Saxophone Forum

by MosesKhan
(1 post)
4 months ago

Advice for learning jazz saxophone with no prior sax experience?

I am a senior bass clarinetist in high school with no prior experience on the saxophone. This year, I picked up the alto for the jazz band, and while I'm doing alright playing our concert pieces (Autumn Leaves, Red Clay, Area 51), I struggle with improvising over chords on songs like Bye Bye, Black Bird.

I know the basics of music and music theory, like reading music in treble clef, how most chords work, what a "key" means, etc.

How can I improve on things like my improvisational skills and, of course, how can I continue to improve my tone/start to experiment with different sounds based on what kind of song I'm playing?

If this specific question has already been asked I'd love to be pointed in that direction. Thanks in advance!

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  1. by historicsaxwhisperer
    (451 posts)

    4 months ago

    Re: Advice for learning jazz saxophone with no prior sax experience?

    Only one way and you know it.


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  2. by F35H
    (16 posts)

    4 months ago

    Re: Advice for learning jazz saxophone with no prior sax experience?

    There are plenty of things you can do:

    1.) Obviously, listen to Jazz Sax. The best thing you can do is to find a sax sound you like and mimic it. There is no real right or wrong tone in Jazz, especially on improve, but some notables with unique tones are Paul Desmond, who famously said he wished to sound like a dry martini; Lester Young; and Cannonball Adderley just to start.

    2.) Practice swing and large intonations. Swing not only helps with timing, but it absolutely helps with your tone as it forces your embouchure to change with that style. As for intonations, you probably have a book covering it, however, my personal recommendation is spread triads. If you don't know what they are, here's a video explaining them:

    pread triads are fantastic for intonation and Jazz improvisation. I suggest going up and down on every note until your jaw tingles from being tired out.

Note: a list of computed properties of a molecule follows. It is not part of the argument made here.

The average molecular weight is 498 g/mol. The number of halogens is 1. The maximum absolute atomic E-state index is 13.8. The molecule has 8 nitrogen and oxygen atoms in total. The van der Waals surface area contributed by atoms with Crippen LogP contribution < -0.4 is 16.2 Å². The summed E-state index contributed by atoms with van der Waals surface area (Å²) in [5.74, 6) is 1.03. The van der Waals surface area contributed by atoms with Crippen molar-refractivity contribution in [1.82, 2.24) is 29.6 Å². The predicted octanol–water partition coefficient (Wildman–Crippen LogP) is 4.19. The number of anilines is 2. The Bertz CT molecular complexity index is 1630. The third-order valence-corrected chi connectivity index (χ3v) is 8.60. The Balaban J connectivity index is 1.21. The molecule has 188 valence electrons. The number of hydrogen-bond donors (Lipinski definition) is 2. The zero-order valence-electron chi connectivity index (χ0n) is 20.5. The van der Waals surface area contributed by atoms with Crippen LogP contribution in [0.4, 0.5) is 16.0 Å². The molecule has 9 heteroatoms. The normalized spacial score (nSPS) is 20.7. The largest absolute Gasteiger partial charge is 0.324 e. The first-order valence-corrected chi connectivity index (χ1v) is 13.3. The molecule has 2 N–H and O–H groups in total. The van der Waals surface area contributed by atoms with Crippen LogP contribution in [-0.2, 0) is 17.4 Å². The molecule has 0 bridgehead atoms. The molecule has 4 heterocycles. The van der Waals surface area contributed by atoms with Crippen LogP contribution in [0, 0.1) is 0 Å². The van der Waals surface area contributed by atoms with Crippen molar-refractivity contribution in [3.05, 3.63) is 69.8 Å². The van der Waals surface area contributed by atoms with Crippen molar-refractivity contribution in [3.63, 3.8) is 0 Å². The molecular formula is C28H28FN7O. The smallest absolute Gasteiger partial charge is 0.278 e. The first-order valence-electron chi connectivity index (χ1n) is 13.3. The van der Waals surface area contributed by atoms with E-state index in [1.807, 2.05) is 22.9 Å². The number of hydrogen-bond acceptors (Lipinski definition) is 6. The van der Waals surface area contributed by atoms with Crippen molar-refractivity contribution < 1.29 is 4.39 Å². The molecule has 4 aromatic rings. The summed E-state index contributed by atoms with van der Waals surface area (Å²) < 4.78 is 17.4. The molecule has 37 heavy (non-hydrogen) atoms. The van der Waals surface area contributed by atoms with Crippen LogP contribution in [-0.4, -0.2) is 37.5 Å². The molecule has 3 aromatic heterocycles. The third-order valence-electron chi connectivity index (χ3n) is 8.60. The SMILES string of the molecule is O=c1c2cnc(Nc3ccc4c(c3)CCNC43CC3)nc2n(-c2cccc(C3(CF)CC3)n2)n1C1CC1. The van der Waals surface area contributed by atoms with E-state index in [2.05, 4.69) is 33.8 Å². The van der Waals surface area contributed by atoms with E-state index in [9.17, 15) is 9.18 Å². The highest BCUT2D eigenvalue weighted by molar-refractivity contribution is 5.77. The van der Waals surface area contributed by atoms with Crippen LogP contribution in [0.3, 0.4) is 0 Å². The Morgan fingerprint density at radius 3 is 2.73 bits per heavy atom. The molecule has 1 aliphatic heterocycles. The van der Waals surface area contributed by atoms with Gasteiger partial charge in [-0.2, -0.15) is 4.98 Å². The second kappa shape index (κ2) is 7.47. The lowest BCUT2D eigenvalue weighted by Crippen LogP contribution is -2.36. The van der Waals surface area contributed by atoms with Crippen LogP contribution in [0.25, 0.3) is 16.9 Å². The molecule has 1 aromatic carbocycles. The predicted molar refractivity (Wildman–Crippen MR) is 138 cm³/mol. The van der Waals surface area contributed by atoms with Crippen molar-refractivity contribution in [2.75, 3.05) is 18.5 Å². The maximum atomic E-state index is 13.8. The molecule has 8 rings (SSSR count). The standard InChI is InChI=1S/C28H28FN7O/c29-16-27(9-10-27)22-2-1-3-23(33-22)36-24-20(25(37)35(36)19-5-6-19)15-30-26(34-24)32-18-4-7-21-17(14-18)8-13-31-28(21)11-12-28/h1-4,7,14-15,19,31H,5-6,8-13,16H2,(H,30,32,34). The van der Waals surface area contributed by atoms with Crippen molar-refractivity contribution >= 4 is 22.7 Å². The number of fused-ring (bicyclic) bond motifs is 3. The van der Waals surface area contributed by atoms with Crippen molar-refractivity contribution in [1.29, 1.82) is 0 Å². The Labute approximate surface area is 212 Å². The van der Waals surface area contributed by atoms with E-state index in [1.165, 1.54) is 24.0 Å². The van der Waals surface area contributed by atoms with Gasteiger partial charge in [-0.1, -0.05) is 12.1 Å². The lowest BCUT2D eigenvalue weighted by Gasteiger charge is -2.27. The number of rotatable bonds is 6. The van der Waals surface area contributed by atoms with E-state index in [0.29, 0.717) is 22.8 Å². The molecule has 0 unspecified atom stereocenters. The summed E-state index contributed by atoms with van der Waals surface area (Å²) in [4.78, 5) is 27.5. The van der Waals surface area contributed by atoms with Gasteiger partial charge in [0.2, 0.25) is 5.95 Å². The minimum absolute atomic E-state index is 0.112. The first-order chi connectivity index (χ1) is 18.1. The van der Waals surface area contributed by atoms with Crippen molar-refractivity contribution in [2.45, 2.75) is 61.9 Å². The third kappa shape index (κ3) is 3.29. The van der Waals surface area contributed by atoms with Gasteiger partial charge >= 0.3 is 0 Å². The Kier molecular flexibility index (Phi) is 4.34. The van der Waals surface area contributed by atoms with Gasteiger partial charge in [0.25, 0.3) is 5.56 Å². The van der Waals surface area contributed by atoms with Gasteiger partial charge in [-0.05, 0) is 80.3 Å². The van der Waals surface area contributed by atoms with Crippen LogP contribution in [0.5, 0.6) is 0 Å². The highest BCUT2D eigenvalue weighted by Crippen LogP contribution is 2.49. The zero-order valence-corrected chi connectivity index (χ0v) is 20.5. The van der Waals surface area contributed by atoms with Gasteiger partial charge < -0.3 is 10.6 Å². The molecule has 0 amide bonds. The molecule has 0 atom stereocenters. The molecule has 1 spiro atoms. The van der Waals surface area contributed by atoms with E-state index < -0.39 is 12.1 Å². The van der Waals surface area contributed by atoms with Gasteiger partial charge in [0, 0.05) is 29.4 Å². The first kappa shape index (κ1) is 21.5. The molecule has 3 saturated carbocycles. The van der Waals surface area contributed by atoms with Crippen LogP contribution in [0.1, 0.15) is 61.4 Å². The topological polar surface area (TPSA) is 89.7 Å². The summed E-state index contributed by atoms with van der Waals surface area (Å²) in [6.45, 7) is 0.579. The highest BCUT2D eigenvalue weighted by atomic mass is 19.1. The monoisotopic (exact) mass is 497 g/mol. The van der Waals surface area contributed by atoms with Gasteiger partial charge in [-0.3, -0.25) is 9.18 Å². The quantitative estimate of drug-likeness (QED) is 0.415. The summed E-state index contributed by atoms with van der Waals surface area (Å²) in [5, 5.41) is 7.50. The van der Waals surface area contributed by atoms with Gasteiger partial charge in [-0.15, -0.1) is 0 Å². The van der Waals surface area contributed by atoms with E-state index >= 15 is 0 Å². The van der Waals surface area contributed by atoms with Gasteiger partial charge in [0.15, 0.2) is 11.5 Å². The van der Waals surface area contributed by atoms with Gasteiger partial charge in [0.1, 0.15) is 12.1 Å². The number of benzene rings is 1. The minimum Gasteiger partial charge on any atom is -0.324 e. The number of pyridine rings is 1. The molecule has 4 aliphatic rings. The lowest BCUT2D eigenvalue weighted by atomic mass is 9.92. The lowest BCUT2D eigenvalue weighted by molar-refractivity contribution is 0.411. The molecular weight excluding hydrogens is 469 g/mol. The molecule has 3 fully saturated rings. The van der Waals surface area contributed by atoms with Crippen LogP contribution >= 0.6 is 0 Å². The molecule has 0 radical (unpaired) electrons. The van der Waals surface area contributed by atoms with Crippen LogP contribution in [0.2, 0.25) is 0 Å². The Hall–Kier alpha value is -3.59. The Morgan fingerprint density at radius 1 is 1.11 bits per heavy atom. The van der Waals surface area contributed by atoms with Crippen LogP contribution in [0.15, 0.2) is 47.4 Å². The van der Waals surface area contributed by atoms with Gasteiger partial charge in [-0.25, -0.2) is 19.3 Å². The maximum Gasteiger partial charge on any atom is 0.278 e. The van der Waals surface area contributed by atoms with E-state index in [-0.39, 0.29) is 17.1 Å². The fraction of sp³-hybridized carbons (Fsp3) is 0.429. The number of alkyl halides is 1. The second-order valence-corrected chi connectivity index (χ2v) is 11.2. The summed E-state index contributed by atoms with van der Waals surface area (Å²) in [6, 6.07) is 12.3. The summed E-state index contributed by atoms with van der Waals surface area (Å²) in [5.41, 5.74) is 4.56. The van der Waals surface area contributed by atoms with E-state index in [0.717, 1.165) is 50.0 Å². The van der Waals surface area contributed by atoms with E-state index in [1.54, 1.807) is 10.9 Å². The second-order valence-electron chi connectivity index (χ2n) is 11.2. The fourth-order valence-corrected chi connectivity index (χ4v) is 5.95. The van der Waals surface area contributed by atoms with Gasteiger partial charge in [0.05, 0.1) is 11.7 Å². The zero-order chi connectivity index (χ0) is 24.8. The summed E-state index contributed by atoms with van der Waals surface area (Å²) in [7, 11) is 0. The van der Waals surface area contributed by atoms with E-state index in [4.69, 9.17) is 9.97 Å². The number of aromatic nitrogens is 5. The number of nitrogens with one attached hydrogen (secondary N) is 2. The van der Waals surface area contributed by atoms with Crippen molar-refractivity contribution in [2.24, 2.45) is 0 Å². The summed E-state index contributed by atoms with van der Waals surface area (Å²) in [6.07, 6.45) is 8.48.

3.)SCALES: I know schools tend to make these boring. However, playing atleast more exotic scales will absolutely assist in getting down improvisation. This website, even though it doesn't use sheet music, will allow you to explore more esoteric options. If you haven't I'd start off with the Blues Pentatonic Scale, Be-Bop Scale, Minor Scale, Harmonic Minor Scale, and the Melodic Minor Scale.


    4.)Mimic music from other languages and dialects or utilize another medium that uses another language fluently, such as Anime, Kdramas, or Spanish Soap Operas. You may not believe it, but the language you hear and speak has a massive influence on what you output. Absorbing as many dialects and languages as you can, will decicively diversify your improvisation. 

    For more diversified Jazz, you can look towards Chick Corea, John Coltrane, Miles Davis, Dave Brubeck, Dizzie Gellespi, and plenty of others, notably in the Fusion, Latin, and Hard-Bop genres.

    5.)Listen to your neighbor. Improvisation is a moving composition.Whatever your neighbor did, add on to it. Wynton Marsalis, the director of Juliard's Jazz program has gone on record saying the #1 problem he has with students is them not listening to the last solo. 

    6.)Write music. You don't even have to litterally write it down. Just imagine possibilities in your head through out your day. If you want to get more into it, there are plenty of YouTube channels out there just for this. Rick Beato, Adam Neeley, and especially Nahre Sol are great, fantastic places to start. Nahre Sol specifically has a series where she learns different styles of music just for inspiration.

    7.)Equipment: I'm sorry to say, but sometimes it just comes down to this. Assuming you're not a billionaire who can buy 20 saxophones without going under, I would look into atleast a Jazz reed set and maybe even a new mouth piece. Play around and explore, many companies like to use demo reed packs with one of each type of reed. I personally use Jazz Rigati Golds size 4, however, most people would lean towards a 3.

    Finally avoid these:
    "The Jazz Real Book" - Too many people have come out saying it's a scam.
    American Pop Music - There's no problem with the music itself, the current state of it though does not support Jazz very highly and in my opinion really can harm your playing. I find that music negatively affects your thought capacity as well.
    "Student or Beginner Equipment" - Unless you're renting or just starting, there's no point in this. Just go for professional if you can afford it.
    Chords Only - I fell into this trap when I was younger. If anyone at all tells you only to play within the chords, they likely do not know what they're talking about. Although, it is good to do this when just starting, it's better to use any similar chords or scales around it. I would be careful though, as obviously you need to know what you're doing.

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    1. by historicsaxwhisperer
      (451 posts)

      4 months ago

      Re: Advice for learning jazz saxophone with no prior sax experience?

      Awesome suggestions.

      It would be nice to hear from you more often here.

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